Kenny Schachter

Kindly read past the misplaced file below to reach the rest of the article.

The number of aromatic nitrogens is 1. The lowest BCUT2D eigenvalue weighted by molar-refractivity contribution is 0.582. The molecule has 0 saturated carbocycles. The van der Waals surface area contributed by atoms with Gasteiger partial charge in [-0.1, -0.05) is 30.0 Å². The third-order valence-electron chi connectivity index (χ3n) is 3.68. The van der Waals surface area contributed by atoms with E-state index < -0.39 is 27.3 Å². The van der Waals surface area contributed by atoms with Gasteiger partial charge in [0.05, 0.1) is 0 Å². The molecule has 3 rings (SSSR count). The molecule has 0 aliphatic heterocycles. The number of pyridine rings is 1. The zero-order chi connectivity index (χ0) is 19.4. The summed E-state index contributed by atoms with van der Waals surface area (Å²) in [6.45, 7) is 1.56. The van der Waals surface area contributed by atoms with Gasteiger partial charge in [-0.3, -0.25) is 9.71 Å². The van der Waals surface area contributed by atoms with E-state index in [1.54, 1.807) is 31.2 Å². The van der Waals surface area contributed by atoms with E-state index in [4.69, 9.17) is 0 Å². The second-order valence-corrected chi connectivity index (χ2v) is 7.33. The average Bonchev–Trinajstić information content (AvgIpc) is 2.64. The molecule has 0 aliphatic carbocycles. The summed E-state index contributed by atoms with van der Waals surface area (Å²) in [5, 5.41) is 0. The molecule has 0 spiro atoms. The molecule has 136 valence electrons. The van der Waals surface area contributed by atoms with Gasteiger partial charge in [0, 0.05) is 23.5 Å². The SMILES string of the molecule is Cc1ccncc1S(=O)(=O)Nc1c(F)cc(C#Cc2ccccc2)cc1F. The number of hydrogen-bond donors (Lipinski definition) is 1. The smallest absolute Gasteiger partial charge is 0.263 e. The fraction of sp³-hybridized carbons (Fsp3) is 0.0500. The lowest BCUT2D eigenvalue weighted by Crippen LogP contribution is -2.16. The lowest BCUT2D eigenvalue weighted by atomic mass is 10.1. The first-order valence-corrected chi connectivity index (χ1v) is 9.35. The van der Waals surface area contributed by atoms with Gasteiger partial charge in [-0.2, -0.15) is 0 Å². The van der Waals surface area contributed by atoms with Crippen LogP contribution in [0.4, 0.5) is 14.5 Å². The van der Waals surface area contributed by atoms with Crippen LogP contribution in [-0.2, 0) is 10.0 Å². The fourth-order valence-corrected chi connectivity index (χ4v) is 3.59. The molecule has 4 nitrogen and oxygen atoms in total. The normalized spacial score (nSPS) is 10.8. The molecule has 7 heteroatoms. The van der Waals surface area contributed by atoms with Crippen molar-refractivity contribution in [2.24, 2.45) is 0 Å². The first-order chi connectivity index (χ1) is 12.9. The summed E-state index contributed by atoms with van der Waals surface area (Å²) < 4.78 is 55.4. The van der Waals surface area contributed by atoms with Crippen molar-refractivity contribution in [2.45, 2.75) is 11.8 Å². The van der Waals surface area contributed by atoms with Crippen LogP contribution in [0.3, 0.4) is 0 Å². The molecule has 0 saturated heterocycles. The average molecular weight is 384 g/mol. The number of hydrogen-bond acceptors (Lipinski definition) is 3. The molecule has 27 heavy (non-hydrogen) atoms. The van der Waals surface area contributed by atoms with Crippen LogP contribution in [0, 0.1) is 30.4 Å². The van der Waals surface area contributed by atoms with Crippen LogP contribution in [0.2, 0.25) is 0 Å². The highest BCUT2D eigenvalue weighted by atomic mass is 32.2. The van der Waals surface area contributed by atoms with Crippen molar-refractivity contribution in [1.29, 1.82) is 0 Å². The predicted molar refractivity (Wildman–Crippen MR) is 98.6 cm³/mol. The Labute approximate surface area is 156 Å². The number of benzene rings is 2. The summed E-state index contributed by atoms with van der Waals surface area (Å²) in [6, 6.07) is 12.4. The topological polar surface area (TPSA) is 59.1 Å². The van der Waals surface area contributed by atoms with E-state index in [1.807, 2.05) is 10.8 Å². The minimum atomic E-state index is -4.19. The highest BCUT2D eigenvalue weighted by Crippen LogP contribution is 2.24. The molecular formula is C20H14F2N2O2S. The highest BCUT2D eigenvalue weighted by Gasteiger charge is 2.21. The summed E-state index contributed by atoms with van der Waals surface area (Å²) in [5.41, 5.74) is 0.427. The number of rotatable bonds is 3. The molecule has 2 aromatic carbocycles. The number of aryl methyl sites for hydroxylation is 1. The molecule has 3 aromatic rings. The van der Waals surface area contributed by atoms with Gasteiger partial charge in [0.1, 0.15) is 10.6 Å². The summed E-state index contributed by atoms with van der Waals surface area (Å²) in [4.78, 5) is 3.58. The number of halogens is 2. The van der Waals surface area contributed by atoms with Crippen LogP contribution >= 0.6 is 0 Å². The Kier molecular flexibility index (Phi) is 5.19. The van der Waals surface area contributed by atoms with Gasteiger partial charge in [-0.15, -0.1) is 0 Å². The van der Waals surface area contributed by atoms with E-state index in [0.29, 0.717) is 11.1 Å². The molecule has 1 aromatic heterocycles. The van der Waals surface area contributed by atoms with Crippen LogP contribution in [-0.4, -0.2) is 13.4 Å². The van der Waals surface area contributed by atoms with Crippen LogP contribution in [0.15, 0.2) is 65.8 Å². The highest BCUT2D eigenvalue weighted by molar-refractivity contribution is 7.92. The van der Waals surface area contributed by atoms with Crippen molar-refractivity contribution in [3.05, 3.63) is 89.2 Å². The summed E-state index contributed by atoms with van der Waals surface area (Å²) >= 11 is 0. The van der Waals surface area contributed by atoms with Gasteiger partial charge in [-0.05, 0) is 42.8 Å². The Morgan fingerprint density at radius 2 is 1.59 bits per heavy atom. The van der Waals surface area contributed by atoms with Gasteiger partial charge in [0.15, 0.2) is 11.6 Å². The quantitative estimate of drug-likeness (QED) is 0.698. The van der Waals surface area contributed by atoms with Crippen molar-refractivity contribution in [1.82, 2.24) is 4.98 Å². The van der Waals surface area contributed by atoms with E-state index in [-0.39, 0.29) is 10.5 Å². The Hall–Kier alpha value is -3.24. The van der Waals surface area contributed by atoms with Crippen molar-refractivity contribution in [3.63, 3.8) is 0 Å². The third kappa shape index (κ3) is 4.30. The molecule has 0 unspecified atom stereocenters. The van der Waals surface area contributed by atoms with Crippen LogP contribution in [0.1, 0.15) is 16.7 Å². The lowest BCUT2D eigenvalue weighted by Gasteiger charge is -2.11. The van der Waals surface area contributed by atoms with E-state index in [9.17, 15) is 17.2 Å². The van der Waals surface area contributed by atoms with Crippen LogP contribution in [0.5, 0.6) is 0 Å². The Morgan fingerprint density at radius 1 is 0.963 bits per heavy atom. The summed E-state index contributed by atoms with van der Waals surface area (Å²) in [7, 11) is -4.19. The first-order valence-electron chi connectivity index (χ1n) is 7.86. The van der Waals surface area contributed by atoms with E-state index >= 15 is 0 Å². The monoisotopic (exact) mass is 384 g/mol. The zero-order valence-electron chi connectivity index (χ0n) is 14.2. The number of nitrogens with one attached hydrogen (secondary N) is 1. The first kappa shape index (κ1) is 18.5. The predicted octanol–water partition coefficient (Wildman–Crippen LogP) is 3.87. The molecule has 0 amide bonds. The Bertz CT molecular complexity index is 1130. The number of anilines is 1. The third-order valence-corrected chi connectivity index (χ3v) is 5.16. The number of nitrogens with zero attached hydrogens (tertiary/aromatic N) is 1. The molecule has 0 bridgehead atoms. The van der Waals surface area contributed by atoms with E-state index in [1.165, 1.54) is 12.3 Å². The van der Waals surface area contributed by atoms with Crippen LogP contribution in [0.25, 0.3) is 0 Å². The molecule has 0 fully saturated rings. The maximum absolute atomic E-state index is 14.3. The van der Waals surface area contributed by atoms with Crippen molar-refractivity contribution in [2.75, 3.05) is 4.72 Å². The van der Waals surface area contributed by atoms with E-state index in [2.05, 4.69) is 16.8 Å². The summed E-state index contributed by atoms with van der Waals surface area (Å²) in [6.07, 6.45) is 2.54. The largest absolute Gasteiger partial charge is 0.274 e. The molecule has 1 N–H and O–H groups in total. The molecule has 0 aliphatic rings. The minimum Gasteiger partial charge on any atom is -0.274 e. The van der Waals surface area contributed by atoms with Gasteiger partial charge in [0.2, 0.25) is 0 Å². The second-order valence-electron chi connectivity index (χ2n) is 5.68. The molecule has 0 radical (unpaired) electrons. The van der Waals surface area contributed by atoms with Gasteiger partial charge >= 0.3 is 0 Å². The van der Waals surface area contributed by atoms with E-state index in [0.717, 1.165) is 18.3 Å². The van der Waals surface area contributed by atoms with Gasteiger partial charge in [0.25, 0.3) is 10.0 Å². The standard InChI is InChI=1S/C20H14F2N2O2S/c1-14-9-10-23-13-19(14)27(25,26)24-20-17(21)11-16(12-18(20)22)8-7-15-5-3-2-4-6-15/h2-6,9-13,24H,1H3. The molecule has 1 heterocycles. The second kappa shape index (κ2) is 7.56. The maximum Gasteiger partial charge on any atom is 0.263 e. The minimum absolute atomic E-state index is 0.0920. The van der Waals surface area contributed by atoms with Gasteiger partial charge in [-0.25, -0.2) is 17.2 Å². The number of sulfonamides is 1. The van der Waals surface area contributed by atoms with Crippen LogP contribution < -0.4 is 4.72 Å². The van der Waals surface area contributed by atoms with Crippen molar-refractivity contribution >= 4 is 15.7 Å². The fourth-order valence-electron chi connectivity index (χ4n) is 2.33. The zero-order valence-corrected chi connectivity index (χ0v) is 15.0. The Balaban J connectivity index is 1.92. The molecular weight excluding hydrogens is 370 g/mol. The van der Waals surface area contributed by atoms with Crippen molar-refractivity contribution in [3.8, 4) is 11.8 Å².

For the past 5 years, independent curator Kenny Schachter has been organizing itinerant group exhibitions in and around the vicinity of Soho, periodically with foundations, not-for-profits or galleries. Working exclusively with emerging, unrepresented artists, the shows have usually been defined by a raucous, anything goes, scabrous sensibility, albeit with uneven results. When the shows have been orchestrated in uninhabited locales, in most cases ground floor spaces, which Schachter temporarily rents for periods of 4 - 8 weeks (as is the case with Oy!), they have been characterized by a grass roots effort to communicate with as broad an audience as possible, by keeping Korean grocery store hours -- 7 days a week, 10 hours per. As many galleries are fleeing tourist and shoe-shopper laden Soho for the more inaccessible reaches of Chelsea and beyond, these exhibitions have continued to be staged where the largest concentration of people will see them. Schachter alone mans the spaces, situated by the front door; it has been said like a gas station attendant. The present show, comprised of 20 artists, highlights the best and worst of the enterprise. Beginning with the latter, the core group of artists in this exposition, including John LeKay, Rachel Harrison, Ricci Albenda, Jonathan Horowitz, and Robert Chambers have remained the same throughout the duration of the shows. Perhaps there is a reason that these particular artists have not become affiliated with more traditional galleries over the years? Inadvertently, these people have taken on the appearance of belonging to an excluding club. Early on, the shows were distinguished by the harsh, unruly, and grating nature of the art; however, the early impertinence (in a good sense) has been substituted with a facile nod to the marketplace, evidenced by the abundance of tasteful paintings. In addition, in every show, for better or worse, you can always count on finding a contribution from the curator himself (it is clear this is the only way for his work to be seen)! As to the good points of the show, compared to the rest of what is currently on view in the neighborhood, this is by far among the most fresh. Yes, there are even a few newcomers making their debut in this exhibition. There is even an internet piece where one can learn more about the show and view inscriptions made by visitors to the gallery, as well as input additions by visiting the above address. In the end, there is a palpable sense of boundless energy, but also a feeling that if Schachter does not continue to innovate, his ongoing project will become stale fast.